We had an ill child in our A&E for over 20 hours yesterday. Read that again – yes its true – 20 hours in an inner-city A&E – on a Friday. Actually she isn’t a child – according to half the professionals that saw her, but was according to the other half. Conveniently for each of them they were able to define her in a way (wrong side of of her seventeenth birthday) that meant neither had to take responsibility for her. A definitive safe place of care was eventually found at an adolescent mental health facility over 100 miles away. Throughout this whole episode she was suffering an acute psychiatric illness.
After toddlerhood – adolescence is the most active phase of brain development. It is a critical period during which personality, skills and traits are developed that set the patterns of mind, thought and behaviour for the remainder of adult life. It is a crucial phase of transition from childhood to adulthood – a period of ‘finding ones place in the world’ apart from the security of parents and family. It is an intensely psychologically vulnerable time – one of which we all have memories of our own we would probably rather forget. It is also the commonest period of life for mental health issues to first develop – by some estimates up to 20% of adolescents and young adults are experiencing some degree of mental illness and over 40% of adult mental illness commences in the adolescent period. The combined assaults of alcohol, drugs, sex hormones and dramatic changes in life circumstances on a fast developing brain have unpredictable consequences – which for a growing minority include breakdown, psychosis and the roots of devastating life long mental illness.
When your world falls apart
Psychosis is the most terrifying symptom of disease. It is the awakening of primal fears – normally locked away by evolution and civilisation. Psychosis is the manifestation of every self doubt and vulnerability we harbour, a total loss of security. The very ground you stand on loses its solidity, the certainties of perceived reality evaporate. Paranoia is intense, everyone is against you, every sound becomes the whispering taunting voices – undermining and aggravating self doubt.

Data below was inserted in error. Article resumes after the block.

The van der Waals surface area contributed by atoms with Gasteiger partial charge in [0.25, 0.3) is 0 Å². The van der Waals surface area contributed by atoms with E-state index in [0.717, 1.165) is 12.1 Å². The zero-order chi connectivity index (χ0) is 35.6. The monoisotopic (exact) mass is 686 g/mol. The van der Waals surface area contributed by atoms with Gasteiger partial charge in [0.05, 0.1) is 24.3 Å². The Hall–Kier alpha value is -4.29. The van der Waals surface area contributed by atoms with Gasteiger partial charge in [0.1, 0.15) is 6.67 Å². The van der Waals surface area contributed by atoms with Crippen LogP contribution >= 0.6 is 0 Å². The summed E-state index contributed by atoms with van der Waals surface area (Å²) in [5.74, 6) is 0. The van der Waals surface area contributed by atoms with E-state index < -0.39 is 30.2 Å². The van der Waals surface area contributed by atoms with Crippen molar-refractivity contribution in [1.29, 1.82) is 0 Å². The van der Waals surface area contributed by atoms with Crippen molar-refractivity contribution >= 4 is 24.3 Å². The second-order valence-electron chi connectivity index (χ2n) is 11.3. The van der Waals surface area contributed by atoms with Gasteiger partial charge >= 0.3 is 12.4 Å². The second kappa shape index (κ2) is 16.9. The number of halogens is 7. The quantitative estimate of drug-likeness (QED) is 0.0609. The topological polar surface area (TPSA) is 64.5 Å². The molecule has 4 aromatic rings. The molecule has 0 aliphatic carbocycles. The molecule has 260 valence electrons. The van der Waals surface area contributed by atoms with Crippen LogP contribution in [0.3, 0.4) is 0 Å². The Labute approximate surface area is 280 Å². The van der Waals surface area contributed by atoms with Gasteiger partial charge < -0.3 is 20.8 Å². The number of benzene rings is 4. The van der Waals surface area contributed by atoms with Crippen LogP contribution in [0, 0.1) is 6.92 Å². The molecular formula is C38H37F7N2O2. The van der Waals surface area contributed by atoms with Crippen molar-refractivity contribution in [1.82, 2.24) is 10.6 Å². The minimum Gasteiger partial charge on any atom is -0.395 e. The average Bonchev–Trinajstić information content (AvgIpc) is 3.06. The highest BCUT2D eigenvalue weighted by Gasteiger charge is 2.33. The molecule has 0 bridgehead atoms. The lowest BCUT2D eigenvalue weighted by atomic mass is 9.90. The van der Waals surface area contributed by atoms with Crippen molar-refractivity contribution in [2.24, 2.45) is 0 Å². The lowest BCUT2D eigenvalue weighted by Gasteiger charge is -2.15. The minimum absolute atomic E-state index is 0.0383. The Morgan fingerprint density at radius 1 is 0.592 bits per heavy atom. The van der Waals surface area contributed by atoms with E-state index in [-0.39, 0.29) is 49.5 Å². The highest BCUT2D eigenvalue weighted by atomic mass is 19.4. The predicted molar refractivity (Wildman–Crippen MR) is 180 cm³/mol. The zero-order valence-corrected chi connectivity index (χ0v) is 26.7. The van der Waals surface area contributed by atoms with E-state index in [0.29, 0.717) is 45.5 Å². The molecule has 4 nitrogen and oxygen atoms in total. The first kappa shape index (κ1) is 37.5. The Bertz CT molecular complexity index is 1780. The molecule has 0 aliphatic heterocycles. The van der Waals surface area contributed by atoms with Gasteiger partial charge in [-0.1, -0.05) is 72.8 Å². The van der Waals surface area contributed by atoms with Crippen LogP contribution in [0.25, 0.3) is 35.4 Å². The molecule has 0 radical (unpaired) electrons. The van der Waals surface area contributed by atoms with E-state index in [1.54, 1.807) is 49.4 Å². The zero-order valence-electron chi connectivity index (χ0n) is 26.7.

During this potentially lethal psychological experience – our service finds it most appropriate to leave the sufferers sitting in A&E cubicles, overseen by security guards and witnessed by the drunken fray that make up the core clientele of A&E on a friday night. Meanwhile professionals play ‘pass the buck’ – skulking guiltily in the background too nervous to engage with a ‘difficult teenager’ – the behaviour surely being noticed and fuelling the paranoid beliefs of the patient ‘for whom no-one cares’.
Why do we do this? Why do we let down such a vulnerable group in such a catastrophic manner?
Too Special to Touch
Throughout my career I have witnessed, and been exasperated by, the phenomenon of medical super-specialisation. This is the process by which small groups of sub-specialists – usually based in well resourced centrally located university hospitals – develop standards of care for a sub-set of a population with a branch of a disease that produce significantly superior outcomes for those patients. This isn’t a problem in itself – this is how the frontiers of medicine move forwards. The problem arises when this standard of care – attainable in the rarefied environment of the academic centre – becomes the expected standard in all healthcare settings. A process of centralisation of care then ensues – as ‘good enough’ becomes the victim of ‘perfection’ – standard care in general settings is discredited. Generalists are stripped of the right to provide certain aspects of care – patients are diverted to diminishing numbers of ever distant specialist centres – as the skills for providing even ‘good enough’ care at local centres evaporate.